During the test, Mike and Mike demonstrated most of the operational procedures required by a flight crew - pushback and engine start at Sea-Tac airport near Seattle, taxi and takeoff, climb, cruise, simulated engine failure, descent, approach, single-engine go-around, landing, taxi and arrival at the gate at the Portland, Oregon airport.
Boeing also performed a serie of test on the composite fuselage of the B787 including "limit load", "ultimate load", and beyond 2.5 times the normal force of gravity (2.5 G). According to a Boeing press release dated 02/28/2008:
Testers observed audible indications of damage as the test progressed but the piece did not reach the level of destruction that had been anticipated.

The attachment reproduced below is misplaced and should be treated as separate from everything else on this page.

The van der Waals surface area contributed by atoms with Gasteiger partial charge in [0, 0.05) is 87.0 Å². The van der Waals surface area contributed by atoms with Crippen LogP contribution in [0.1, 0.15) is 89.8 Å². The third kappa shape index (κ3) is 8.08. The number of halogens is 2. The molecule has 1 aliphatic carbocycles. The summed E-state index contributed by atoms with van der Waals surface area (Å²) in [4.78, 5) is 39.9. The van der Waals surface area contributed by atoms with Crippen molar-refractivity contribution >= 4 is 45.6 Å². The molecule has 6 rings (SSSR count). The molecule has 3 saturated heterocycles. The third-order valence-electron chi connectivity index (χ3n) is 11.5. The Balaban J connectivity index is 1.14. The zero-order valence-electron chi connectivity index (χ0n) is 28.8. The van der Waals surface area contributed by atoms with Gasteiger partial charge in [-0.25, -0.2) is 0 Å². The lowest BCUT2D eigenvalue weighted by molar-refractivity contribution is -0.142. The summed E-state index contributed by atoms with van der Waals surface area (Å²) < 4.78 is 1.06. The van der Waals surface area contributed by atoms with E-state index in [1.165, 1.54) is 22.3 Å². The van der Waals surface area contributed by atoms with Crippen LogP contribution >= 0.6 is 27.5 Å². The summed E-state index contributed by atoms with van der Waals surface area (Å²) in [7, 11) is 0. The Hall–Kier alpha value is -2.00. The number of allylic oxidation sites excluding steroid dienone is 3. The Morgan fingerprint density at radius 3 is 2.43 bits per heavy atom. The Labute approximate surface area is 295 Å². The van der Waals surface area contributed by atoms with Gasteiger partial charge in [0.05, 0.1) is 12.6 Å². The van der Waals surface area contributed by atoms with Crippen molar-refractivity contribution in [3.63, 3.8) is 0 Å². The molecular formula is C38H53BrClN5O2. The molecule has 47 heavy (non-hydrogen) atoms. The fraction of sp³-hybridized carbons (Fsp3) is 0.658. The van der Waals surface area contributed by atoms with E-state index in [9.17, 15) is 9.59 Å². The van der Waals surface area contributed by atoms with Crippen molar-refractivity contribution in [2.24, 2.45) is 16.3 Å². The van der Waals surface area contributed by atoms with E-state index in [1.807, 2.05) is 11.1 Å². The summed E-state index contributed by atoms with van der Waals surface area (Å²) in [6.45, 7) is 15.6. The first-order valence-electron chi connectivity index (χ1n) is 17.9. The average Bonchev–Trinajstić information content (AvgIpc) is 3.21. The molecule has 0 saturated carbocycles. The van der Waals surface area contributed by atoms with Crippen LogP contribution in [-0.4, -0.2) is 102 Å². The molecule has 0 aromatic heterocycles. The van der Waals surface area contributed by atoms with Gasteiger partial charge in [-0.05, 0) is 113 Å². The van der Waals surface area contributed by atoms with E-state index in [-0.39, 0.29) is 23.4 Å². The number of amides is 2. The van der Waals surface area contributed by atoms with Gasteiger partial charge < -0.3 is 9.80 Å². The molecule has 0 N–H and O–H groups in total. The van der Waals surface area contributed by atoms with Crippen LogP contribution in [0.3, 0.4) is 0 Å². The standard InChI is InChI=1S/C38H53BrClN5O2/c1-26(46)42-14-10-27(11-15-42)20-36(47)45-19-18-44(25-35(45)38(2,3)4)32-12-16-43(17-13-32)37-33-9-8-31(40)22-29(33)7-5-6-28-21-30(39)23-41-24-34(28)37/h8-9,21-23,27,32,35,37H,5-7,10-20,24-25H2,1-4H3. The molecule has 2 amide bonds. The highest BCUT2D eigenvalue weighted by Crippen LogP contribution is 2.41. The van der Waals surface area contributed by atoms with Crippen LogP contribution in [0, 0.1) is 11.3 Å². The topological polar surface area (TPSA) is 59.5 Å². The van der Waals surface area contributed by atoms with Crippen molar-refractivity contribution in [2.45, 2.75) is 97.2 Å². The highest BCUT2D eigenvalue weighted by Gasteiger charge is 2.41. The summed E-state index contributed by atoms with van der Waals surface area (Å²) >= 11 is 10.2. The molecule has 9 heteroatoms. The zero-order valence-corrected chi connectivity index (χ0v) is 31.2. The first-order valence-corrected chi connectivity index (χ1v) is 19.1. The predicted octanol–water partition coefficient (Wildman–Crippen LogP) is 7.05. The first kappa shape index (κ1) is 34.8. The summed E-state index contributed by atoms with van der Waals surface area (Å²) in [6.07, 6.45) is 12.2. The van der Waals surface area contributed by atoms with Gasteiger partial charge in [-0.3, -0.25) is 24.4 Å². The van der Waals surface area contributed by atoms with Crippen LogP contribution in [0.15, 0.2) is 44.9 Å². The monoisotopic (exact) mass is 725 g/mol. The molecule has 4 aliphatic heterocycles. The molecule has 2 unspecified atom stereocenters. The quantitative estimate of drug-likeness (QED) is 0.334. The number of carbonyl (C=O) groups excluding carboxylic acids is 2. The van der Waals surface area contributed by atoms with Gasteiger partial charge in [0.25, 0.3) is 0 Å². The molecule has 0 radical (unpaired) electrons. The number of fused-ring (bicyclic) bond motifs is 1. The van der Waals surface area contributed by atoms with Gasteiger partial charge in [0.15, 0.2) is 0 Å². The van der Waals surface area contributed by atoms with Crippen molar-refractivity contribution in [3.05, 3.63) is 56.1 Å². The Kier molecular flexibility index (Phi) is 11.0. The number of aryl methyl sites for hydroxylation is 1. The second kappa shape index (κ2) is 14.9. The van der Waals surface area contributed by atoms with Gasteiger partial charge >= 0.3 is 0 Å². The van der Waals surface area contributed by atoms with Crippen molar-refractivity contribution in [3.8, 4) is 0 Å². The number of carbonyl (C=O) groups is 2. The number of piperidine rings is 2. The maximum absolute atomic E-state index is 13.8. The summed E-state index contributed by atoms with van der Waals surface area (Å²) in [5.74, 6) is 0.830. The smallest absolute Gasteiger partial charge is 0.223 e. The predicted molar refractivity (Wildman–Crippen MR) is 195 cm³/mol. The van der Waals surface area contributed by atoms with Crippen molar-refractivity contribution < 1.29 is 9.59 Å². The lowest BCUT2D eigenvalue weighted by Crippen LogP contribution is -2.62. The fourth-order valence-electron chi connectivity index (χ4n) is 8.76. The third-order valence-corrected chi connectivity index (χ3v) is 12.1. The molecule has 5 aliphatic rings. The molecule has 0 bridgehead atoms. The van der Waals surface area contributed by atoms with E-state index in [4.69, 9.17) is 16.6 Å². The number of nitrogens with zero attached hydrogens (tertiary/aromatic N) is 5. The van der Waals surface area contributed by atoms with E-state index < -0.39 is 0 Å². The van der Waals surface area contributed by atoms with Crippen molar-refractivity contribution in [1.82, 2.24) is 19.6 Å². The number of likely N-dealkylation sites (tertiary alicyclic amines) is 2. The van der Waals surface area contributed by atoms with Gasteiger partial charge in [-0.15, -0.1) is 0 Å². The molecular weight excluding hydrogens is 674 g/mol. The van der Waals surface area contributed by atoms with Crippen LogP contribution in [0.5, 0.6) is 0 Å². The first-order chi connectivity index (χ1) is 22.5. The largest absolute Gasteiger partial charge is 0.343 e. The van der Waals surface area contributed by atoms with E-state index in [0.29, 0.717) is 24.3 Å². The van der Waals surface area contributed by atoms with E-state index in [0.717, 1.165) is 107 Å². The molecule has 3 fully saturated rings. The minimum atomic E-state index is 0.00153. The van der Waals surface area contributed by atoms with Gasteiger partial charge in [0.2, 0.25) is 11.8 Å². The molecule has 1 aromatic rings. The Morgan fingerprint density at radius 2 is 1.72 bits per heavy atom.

This is a significant development because last September, Boeing announced the delay of the maiden flight of the first 787 due to flight control software issues, fastener shortage, and supply chain bottleneck. Also last year, a former Boeing engineer went public with concerns about the survivability of the 787 composite structure in case of a crash.
The maiden flight has been postponed again to June this year. First delivery to launch customer All Nippon Airways is scheduled for early 2009.
UPDATE: On April 9, 2008, Boeing has announced that 787 maiden flight has been postponed to the 4th quarter of 2008 and the first delivery for the 3rd quarter of 2009.
Speaking about the 787 globally distributed aircraft manufacturing model in an internal memo send to Boeing employees on April 21, 2008, (and obtained by the Seattle Times) Boeing CEO Jim McNerney noted:
I expect we’ll modify our approach somewhat on future programs—possibly drawing the lines in different places with regard to what we ask our partners to do, but also sharpening our tools for overseeing overall supply chain activities.